By Peter Bramley
The History Press, 2012
Publisher’s Synopsis: 1066 is the one date in British history that every schoolchild knows. The victory of William the Conqueror over King Harold at Hastings, and the subsequent imposition of Norman rule over the whole of England and Wales, effectively marked the creation of the country as we know it today. A surprising number of historic sites from this turbulent period survive: battlefields, castles, churches, monasteries. Peter Bramley’s beautifully illustrated field guide and companion to the Norman Conquest gives full details of both the events and the personalities associated with each of these sites, together with the historical background and the reasons for the end of Anglo-Saxon rule. Arranged by region, it covers England, Wales and Normandy, and provides invaluable information for anyone visiting or planning to visit any of the sites connected with the Conquest, as well as anyone interested in the history of this period in general.
Review: One of the wonderful things about medieval history is that there are still many places where you can go and see how people lived and fought in the Middle Ages. Castles, churches and battlefields still remain and can be explored. Peter Bramley’s book is going to be a helpful addition for anyone who is interested in exploring the sites of the Norman Conquest, and the history of the Normans in England.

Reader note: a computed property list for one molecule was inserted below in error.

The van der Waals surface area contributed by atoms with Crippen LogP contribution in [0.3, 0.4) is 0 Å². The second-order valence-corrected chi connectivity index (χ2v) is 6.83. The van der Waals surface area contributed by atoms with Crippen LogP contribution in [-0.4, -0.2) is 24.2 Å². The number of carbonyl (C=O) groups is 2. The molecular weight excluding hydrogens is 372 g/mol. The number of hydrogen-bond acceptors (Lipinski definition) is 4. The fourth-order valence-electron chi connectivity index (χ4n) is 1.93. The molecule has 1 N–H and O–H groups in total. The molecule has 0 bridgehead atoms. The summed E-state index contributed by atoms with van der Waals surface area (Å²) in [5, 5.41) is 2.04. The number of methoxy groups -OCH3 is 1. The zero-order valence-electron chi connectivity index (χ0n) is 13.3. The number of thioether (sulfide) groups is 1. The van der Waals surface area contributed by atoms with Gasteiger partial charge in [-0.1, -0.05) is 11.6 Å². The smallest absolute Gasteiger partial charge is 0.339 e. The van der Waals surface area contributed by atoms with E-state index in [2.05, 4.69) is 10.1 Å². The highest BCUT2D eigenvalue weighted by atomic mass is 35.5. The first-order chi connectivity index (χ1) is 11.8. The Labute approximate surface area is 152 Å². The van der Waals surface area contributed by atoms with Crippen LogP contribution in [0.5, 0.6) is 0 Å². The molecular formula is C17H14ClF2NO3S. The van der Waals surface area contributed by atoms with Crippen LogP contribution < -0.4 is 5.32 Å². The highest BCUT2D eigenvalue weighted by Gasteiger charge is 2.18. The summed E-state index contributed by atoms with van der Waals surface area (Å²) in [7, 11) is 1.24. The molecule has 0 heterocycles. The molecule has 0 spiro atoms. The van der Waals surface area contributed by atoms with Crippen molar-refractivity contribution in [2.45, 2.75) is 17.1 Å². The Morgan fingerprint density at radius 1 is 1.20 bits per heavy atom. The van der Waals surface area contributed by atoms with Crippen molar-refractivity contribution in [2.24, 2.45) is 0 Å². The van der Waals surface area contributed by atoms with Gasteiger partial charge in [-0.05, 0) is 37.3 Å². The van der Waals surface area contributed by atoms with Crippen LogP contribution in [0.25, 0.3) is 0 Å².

The book is divided into four sections – a short introduction; a Historical Background that summarizes events in the eleventh century; The Main Protagonists, which gives biographies of 38 individuals from the Norman, Anglo-Saxon or Danish sides, and The Guide by Region, which takes up most of the book. The Historical Background and biographies are summary accounts that give the basics, but they can be helpful in understanding the significance of events that happened at certain places.
The Guide by Region offers descriptions of over two hundred different places, ranging from the Battle of Hastings battlefield to lesser known churches that have some Norman history in them. Bramley gives very useful details – not only does he of give a description and history of the place, but adds in travelling directions and even gives each site a 5-star rating.
A Companion and Guide to the Norman Conquest will be a nice addition to your backpack if you plan on visiting England and France to explore places such as Bayeux, Selby Abbey or Durham Cathedral.
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